- 1Apr 11, '11 by TheCommuter, ASN, RN Senior ModeratorQuote from carwinHere's the problem: Many (if not most) group home residents have no family member involvement whatsoever. Most of them have families, but they have not visited the client in years. Some clients simply have no living relatives.Try calling a family member
- 0Apr 11, '11 by Blackcat99Thanks all. Yes, my patient needs to be supervised by a group home worker at all times. Unfortunately, it was the manager/supervisor of the group home workers who left me with no help. She is a "bully". She bullies the evening nurse. I had to set her straight within minutes of meeting her last week. She seems to think that she is the "nurses supervisor." . I am concerned about what she would do if the patient decides to make a complaint. My patient is alert and oriented, and can make his own decisions. I wonder if this bully will try to kick him out of the group home if he complains? I know they say they can't kick someone out for filing a complaint. However, I have seen patients in the past, getting kicked out of other facilities for "complaining."
- 1Apr 12, '11 by nursel56 GuideQuote from Blackcat99It sounds like this person uses intimidation to control others and is in an entrenched turf protecting mode that will not take what she perceives as a threat lightly. If she is the oversight in her domain it's certainly possible that some sort of negative consequence for a dependent adult could occurr if he makes a complaint and she manages to bs her way out of it and he continues to live there. It's such a tough situation! I wish I had better (or easier) answers for you! What you can certainly do is look into all avenues of available remedy for this person which varies from state to state. There are usually nonprofit advocacy groups as well as the state-employed ombudsman. I'll keep you and he in my prayers.Thanks all. Yes, my patient needs to be supervised by a group home worker at all times. Unfortunately, it was the manager/supervisor of the group home workers who left me with no help. She is a "bully". She bullies the evening nurse. (--bolded by me-)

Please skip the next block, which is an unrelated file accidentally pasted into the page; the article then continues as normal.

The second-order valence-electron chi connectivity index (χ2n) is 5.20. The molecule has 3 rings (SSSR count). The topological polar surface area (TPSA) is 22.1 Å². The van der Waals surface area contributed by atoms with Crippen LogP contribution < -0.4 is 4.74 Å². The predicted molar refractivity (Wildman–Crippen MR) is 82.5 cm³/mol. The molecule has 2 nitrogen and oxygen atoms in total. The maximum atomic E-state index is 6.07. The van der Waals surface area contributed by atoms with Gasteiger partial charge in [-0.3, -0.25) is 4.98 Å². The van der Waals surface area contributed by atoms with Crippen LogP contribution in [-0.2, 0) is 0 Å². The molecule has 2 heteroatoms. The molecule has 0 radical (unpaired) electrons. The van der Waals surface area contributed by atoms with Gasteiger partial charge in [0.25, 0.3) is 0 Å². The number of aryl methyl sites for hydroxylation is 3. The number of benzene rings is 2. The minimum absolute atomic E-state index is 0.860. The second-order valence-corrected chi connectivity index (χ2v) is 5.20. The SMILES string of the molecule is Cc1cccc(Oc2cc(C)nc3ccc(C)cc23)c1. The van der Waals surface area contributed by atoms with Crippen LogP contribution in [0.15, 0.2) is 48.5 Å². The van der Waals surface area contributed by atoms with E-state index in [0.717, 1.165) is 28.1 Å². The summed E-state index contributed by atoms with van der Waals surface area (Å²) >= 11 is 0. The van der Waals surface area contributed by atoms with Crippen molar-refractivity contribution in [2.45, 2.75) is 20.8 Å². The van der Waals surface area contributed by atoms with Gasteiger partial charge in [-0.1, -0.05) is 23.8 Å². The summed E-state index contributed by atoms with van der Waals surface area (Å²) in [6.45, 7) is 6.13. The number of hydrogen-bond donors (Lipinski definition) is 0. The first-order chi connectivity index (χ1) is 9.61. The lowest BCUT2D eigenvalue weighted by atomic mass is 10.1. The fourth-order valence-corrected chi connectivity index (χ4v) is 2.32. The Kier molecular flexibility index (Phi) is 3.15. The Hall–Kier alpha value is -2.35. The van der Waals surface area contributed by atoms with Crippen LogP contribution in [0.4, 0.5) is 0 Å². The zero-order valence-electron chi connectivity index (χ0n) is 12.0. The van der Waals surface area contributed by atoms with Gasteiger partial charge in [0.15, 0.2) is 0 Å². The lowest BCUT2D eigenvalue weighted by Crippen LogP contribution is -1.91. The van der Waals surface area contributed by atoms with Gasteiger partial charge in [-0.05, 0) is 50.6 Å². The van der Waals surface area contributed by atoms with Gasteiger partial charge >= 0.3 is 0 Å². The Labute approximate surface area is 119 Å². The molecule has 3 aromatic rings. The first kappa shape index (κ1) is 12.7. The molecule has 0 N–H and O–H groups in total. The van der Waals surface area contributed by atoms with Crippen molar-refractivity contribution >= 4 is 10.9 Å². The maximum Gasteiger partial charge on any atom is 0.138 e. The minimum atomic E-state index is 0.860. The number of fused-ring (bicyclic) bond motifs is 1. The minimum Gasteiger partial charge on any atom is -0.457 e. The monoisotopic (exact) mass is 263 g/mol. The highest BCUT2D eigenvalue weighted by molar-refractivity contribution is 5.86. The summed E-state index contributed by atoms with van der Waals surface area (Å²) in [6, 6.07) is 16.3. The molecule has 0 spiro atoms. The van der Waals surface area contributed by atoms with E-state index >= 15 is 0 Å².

I had to set her straight within minutes of meeting her last week. She seems to think that she is the "nurses supervisor." . I am concerned about what she would do if the patient decides to make a complaint.
- 0Apr 16, '11 by Blackcat99Thanks everyone. I have talked to my patient and he said he doesn't want to file a complaint at this time.
I saw "the bully" today and she looked scared to see me again. She was nice and respectful to me. I guess my supervisor did in fact call the group home owner(her boss) about that situation.
- 1Apr 17, '11 by nursel56 GuideSo glad it seems to be getting better - and I'm sure your patient has had his life improved just from knowing that he doesn't have to accept poor conditions and has somebody advocating for him even if he doesn't want to pursue action at this time.